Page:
Thought (1) is Descartes’ cogito. Thoughts like (2) have many similarities to thought (1), and thus can legitimately be called ‘cogito-like judgments’ (see Burge 1988). Both thoughts (1) and (2) present the following specific characteristics: (i) they are a type of judgment: they are occurrent thoughts with associated truth conditions; and (ii) they are a type of mental self-ascription: when making the judgment, the individual self-ascribes a mental predicate of a particular type, namely, a mental occurrence of the individual who makes the judgment. Trait (ii) is particularly important to distinguish proper cases of cogito judgments from other types of mental self-ascription that are not cogito judgments, such as the following thought:
  1. (3):

    I believe that there will be no third world war.

     
Thought (3) is a judgment by which the individual self-ascribes a mental predicate. However, assuming that thought (3) self-ascribes a standing belief, it does not display features (ii). The subject matter of (3) is a mental state of the individual who makes the judgment. However, according to feature (ii), a cogito judgment is about a mental occurrence taking place while the individual performs the judgment. Being about one’s own mental states is not sufficient to satisfy trait (ii). Cogito judgments concern present occurrences (Burge 2011, p. 209).6
According to Sawyer (2002), failure to see why thought (3) is not a cogito judgment is the basis of many misplaced criticisms of Burge’s compatibilist thesis.7 She presses on this issue in her defense of Burge’s views:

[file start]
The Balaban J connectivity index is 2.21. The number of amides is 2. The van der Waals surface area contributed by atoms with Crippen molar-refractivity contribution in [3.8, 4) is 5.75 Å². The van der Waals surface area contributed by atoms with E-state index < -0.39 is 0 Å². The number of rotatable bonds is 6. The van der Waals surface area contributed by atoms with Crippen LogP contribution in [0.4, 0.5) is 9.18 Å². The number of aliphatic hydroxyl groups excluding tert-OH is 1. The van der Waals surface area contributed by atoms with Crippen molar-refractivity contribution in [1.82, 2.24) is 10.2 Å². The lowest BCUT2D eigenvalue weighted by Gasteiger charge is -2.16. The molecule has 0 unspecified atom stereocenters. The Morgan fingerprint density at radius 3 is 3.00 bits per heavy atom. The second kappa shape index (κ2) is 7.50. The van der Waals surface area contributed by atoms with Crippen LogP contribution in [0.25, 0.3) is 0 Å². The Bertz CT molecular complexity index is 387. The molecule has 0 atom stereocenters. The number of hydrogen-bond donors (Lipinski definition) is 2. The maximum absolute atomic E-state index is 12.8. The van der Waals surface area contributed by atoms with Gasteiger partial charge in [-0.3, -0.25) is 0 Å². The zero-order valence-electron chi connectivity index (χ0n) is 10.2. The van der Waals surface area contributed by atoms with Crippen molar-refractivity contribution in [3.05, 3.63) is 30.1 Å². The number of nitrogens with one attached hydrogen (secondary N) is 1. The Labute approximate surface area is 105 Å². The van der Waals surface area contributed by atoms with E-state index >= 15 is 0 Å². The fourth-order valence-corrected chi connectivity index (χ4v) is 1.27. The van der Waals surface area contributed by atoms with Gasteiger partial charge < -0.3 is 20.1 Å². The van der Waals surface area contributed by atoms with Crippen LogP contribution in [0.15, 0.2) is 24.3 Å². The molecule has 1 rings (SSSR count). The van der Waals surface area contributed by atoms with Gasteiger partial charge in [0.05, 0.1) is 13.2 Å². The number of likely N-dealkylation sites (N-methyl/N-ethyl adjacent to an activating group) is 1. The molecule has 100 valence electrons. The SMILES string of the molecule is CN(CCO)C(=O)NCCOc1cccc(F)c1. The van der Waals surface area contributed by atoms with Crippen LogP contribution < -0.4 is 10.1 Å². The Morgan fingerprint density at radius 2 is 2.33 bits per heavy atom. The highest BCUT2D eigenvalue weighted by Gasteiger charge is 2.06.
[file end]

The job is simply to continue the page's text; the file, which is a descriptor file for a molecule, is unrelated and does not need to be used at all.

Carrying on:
what distinguishes the cogito-like self-attributions from the non-cogito-like self-attributions is that in the latter case there are two distinct mental states—one standing, and the other occurrent. The cogito-like self-attributions, in contrast, are such that the first-order thought and the second-order judgment occur in the same mental act. (Sawyer 2002, p. 123)

As Sawyer highlights, the fact that a given mental self-attribution has two independent components shows that it is a not cogito judgment. Thought (3), for instance, is composed by both the mental act of judging that one believes p, and the belief state itself. However, a mental self-ascription composed by two occurrent mental states—as opposed to one occurrent and another standing—does not guarantee it to be a cogito judgment. Because both mental occurrences might be independently thought, they might not be part of the same mental act. Traits (i) and (ii) are insufficient to identify a cogito judgment. Consider the following case: